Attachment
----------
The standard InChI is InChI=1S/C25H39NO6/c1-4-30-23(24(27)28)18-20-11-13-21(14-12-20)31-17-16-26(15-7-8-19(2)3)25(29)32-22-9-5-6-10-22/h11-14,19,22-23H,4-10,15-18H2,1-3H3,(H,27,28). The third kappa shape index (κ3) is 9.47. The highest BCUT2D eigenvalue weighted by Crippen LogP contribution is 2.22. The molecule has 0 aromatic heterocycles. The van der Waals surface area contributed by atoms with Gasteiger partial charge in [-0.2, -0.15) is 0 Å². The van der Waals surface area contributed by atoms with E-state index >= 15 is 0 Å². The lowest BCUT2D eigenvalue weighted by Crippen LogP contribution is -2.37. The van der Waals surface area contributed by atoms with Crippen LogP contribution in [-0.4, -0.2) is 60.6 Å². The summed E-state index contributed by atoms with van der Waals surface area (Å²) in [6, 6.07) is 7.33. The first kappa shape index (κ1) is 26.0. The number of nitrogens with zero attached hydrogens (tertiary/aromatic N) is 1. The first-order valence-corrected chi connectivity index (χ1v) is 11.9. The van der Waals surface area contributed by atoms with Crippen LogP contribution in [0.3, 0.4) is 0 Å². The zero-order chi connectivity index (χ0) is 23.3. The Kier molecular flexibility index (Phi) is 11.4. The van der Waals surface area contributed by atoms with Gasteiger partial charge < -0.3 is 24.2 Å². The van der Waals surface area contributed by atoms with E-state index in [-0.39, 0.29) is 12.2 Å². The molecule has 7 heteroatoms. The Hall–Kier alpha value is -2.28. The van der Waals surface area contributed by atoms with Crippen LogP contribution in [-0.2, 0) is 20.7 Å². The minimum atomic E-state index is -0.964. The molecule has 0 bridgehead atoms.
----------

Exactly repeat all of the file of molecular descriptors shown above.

The standard InChI is InChI=1S/C25H39NO6/c1-4-30-23(24(27)28)18-20-11-13-21(14-12-20)31-17-16-26(15-7-8-19(2)3)25(29)32-22-9-5-6-10-22/h11-14,19,22-23H,4-10,15-18H2,1-3H3,(H,27,28). The third kappa shape index (κ3) is 9.47. The highest BCUT2D eigenvalue weighted by Crippen LogP contribution is 2.22. The molecule has 0 aromatic heterocycles. The van der Waals surface area contributed by atoms with Gasteiger partial charge in [-0.2, -0.15) is 0 Å². The van der Waals surface area contributed by atoms with E-state index >= 15 is 0 Å². The lowest BCUT2D eigenvalue weighted by Crippen LogP contribution is -2.37. The van der Waals surface area contributed by atoms with Crippen LogP contribution in [-0.4, -0.2) is 60.6 Å². The summed E-state index contributed by atoms with van der Waals surface area (Å²) in [6, 6.07) is 7.33. The first kappa shape index (κ1) is 26.0. The number of nitrogens with zero attached hydrogens (tertiary/aromatic N) is 1. The first-order valence-corrected chi connectivity index (χ1v) is 11.9. The van der Waals surface area contributed by atoms with Crippen LogP contribution in [0.3, 0.4) is 0 Å². The zero-order chi connectivity index (χ0) is 23.3. The Kier molecular flexibility index (Phi) is 11.4. The van der Waals surface area contributed by atoms with Gasteiger partial charge < -0.3 is 24.2 Å². The van der Waals surface area contributed by atoms with E-state index in [-0.39, 0.29) is 12.2 Å². The molecule has 7 heteroatoms. The Hall–Kier alpha value is -2.28. The van der Waals surface area contributed by atoms with Crippen LogP contribution in [-0.2, 0) is 20.7 Å². The minimum atomic E-state index is -0.964. The molecule has 0 bridgehead atoms.